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  •   Alastair Clements reacted to this post about 11 months ago
    HAVE ALWAYS LOVED PARIS

    Critics carp on about France’s economic woes - and indeed they are very real and biting hard - but Paris has never been a smiley upbeat place like, say, Miami or Monterey. No, Paris is brooding and crotchety, grey, cold and brusque - well, certainly in early February.

    The Eurostar was busting with well-dressed British car types in tweed, waxed jackets and brogues heading for the #2015 edition of the famous Salon Retromobile on the outskirts of Paris near Porte de Versailles. Having been ‘off games’ over Christmas, sheltering from the worst of the winter weather, these car types were once again enthusiastic and raring to go. Yes, Retromobile is the kick-start to the season, and everyone is in good cheer and looking forward to getting back into the saddle.

    ‘ACTUALLY SEEING WHAT REMAINS OF THESE WRECKS THAT WERE THE BAILLON COLLECTION MAKES ME SAD’

    Now that I’ve figured out the complicated-looking Metro system - it’s actually simple with the help of the www.ratp.fr website - Paris is all yours for just 61.80 a trip. Be smart and buy a booklet of tickets at the Eurostar terminal.
    This year’s show officially opened on Wednesday 4 February, but all the old hands get there a day or two earlier to bag the choice pieces. With no entrance tickets available that early, it’s a case of blagging your way past the
    security guards on the set-up day. Carrying an empty cardboard box and mumbling about it being needed on your stand is one wheeze. Being a gentleman of the press helps, but this being France the process is not simple: you need to get to the Press Office, inside, to sign on. But the security guard won’t let you in because you don’t have a Press Pass. And, of course, you need to get inside to actually get it... pure Inspector Clouseau.

    For 2015 the show was held in the huge Hall 1, with 450 exhibitors on the floor and 500 cars on show. Retro always has a slightly mad exhibit, and this year was no exception. Towering above a display of three large Bugatti Royales was an enormous Royal Tiger tank in full battle camouflage, the only surviving fully working example. It made the Allied tanks look like tin cans, with its 18cm-thick armour, 88mm canmon and 70-tonne kerb weight. Powered by a 23-litre, 12-cylinder 700bhp #Maybach engine, it was impregnable, but it’d overheat and slurped 500 litres every 100km, so the range was limited - thank goodness.

    British firm Fiskens had a wonderfully impressive stand, with the immaculate and unique Bequet Delage - powered by a V8 aero engine from a French WW1 fighter plane - in pride of place. Nearby, JD Classics’ eye-watering display included a superb #Porsche-356 quad-cam Carrera finished in original burnt orange. No wonder it was soon wearing a SOLD tag on the windscreen.

    With #RM and #Bonhams auctions taking place on the Wednesday and Thursday evenings, and sales records achieved with a bit of work (are there now too many auctions going on?), the star event was the Artcurial sale of the Baillon Collection on Friday. The remains of these vintage and classic cars were moodily exhibited in a separate hall. (See full report)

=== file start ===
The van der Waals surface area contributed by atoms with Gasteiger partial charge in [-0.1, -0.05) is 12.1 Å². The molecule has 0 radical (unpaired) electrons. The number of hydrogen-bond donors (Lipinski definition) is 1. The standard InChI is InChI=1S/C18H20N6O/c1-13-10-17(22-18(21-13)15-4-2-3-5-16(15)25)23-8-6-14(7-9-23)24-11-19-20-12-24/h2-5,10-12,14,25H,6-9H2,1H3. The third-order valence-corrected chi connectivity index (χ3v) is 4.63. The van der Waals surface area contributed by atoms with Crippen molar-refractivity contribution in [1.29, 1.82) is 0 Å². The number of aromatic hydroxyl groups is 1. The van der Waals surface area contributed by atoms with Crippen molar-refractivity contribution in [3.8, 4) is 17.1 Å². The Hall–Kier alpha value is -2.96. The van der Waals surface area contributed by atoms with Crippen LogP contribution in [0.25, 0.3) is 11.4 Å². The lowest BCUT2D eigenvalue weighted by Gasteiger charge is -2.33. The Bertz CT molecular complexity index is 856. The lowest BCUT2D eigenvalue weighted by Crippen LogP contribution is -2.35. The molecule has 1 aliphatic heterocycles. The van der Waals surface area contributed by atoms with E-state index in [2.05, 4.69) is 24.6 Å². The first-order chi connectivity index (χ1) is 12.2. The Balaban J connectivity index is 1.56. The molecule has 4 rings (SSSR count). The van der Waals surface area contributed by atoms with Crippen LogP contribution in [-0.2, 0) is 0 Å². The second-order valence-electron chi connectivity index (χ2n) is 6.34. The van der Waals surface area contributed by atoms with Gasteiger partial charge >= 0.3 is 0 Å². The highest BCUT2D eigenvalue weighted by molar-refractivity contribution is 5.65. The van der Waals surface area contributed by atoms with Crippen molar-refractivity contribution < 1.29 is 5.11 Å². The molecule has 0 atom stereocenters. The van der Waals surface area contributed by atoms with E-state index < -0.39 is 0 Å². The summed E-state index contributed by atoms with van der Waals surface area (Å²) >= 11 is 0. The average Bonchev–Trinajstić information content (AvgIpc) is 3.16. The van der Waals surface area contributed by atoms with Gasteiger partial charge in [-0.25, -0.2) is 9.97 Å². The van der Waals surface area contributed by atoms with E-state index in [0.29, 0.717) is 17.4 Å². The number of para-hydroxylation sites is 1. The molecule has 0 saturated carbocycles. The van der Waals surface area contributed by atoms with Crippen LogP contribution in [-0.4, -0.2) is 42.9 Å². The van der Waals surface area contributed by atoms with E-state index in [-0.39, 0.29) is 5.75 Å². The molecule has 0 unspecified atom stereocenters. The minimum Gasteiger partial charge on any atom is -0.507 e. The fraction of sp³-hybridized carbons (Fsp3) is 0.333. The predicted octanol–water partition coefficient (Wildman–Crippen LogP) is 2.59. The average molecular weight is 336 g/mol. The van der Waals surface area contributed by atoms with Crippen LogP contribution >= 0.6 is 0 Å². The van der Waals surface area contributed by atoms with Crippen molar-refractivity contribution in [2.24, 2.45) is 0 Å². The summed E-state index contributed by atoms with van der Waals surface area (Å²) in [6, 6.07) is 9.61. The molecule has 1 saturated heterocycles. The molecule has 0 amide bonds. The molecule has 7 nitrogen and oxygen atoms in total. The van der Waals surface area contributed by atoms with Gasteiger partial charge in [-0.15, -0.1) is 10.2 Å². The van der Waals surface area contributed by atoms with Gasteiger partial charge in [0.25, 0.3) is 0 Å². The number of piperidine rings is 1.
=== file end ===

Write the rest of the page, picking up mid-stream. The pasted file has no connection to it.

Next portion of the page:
The jewel was the #1961 #Ferrari-250GT-SWB-California-Spider , which appeared solid and totally original. Should it be restored? No! I hope the owner gets it mechanically perfect but leaves it scruffy, just as Alain Delon did, judging by the archive photos. This collection was our cover feature in the last-but-one issue, but actually seeing what remains of these wrecks in metal makes me sad. I know ‘barn finds’ are all the rage and there is a romance about rescuing a car that’s almost totally disintegrated. But these cars - some of them once great examples - have been badly neglected and allowed to perish almost totally.

    Baillon must have known that the California Spider was special, because it was kept in dry storage. But the poor old #Talbot-Lago-T26-Grand-Sport is in a terrible state, yet it sold for £1.3 million! It is just a pile of rust, which is a tragedy. However, classic car collectors are an optimistic bunch, and the word, post-Retromobile, is that the #Delage-D6-11 is going into a full restoration with the intention of showing it at the Pebble Beach Concours d’Elegance next year.

    Apart from Retromobile, classics are seldom seen on Parisian streets. The occasional #2CV or #Renault van is a rare survivor, which is odd because they churned out millions of them. No, the French don’t seem to care for their automotive history - and parking is a contact sport! But the latest news is that, starting this July, older cars will be banned from the centre of Paris. Haven’t they heard: it’s diesels that are the problem, not classics.

    ROBERT COUCHER

    Robert grew up with classic cars, and has owned a Lancia Aurelia B20GT, Alfa Romeo Giulietta and Porsche 356C. He currently uses his properly sorted 1955 Jaguar XK140 as his daily driver, and is a founding editor of this magazine.
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  •   Matt Petrie reacted to this post about 4 years ago
    ROBERT COUCHER THE DRIVER

    ‘CLASSIC ENTHUSIASTS HAVE A BOND WITH THEIR CARS, SO THEY SEE BEYOND BRAND IMAGE - DRIVERS OF MODERN CARS DON’T’